There are many forms of journalism to be aware of disguised as standard news. Yellow journalism, advocacy journalism, and news analyses have crept into the living rooms of most Americans. Some are able to distinguish what’s news and what is a created narrative. For others, it’s easy to be manipulated by the agenda of what media conglomerates want their audiences to believe.

Regardless of personal opinions and views, to achieve close to objective journalism, one has to have an out of body experience to look at all sides of a story in its entirety even if one side is morally grotesque. Fair coverage means fair coverage, even when there is a collective democratic disagreement with one side of a story or group of people.

Remaining nonpartisan means “not biased toward any political group,” and that is what Scriberr aims to do with our bias measurement technology that holds our authors accountable. Each reader can rate how biased they thought the article was, which will calculate into the author’s overall average bias score. Of course, we face the issue of reader bias, which we will discuss in a later article.

One of the most basic lessons students learn in journalism 101 is to evaluate whether one can report on a topic without getting too emotionally invested. When journalists are exceptionally passionate about a particular issue, they tend to only report in its favor and ignore the alternative dialogue surrounding it. As journalists, it goes against SPJ’s Code of Ethics to report on stories where there is a conflict of interest. For example, if a journalist was part of a political activist group and wanted to report on one of the organization’s marches, they would have an obvious bias on the particular event that would prevent them from reporting fairly.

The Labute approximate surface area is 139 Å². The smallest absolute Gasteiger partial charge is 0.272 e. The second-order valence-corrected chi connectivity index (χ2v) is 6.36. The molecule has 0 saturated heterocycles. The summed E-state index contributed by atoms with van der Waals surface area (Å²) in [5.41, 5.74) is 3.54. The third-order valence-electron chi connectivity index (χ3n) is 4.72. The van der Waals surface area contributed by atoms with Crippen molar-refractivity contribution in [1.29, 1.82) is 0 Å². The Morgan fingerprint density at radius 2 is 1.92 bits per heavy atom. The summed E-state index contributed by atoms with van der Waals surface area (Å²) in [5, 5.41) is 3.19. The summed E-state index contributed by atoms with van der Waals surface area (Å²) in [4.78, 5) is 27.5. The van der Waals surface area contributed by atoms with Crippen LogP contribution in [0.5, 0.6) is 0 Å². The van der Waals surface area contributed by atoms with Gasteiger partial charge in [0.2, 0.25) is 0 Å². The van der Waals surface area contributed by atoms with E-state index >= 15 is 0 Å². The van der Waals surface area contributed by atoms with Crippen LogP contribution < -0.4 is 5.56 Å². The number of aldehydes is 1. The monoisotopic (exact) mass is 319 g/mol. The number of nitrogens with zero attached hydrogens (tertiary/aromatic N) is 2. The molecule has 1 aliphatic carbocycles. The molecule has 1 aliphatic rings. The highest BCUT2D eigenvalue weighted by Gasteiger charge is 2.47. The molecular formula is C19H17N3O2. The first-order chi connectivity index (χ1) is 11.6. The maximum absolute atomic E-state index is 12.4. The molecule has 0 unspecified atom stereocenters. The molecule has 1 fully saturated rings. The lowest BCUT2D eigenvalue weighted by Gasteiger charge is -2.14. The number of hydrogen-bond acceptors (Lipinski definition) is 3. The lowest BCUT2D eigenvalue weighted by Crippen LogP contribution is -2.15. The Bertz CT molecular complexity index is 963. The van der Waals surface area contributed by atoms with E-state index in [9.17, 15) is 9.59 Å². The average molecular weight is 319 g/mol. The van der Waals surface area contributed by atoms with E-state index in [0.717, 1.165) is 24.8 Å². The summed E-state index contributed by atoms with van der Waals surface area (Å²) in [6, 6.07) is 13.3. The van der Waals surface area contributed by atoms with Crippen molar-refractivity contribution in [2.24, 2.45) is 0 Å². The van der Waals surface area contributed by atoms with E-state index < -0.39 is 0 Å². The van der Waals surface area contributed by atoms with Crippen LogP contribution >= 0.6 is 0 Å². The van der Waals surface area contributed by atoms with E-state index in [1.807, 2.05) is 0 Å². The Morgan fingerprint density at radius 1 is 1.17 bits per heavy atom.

According to SPJ’s Code of Ethics,

journalists must “label advocacy and commentary” pieces and “support the open and civil exchange of views, even views they find repugnant.” Scriberr has experienced a few minor mishaps with contributors we want to address because we are committed to remaining transparent with our audience. We label all pieces as “opinion” that utilizes the first-person voice and contains persuasive language.  Even if the facts are credible, there is a standard of how news pieces are written that allows the reader to formulate their own opinions based on well-researched viewpoints included in the articles. The tone of an article can be the deciding factor to whether it is an opinion or news piece. For example, opinionated statements and rhetorical questions which push the reader to agree with the author would go against standard journalistic principles.

Like mentioned above, one of the ways we aim to keep our editorial team accountable is our bias measurement technology. Each of our contributors now has a unique and separate bias rating for both their opinion work and news reporting.

Here we explain how we are using our bias meter to monitor our platform:

Written ByScriberr News

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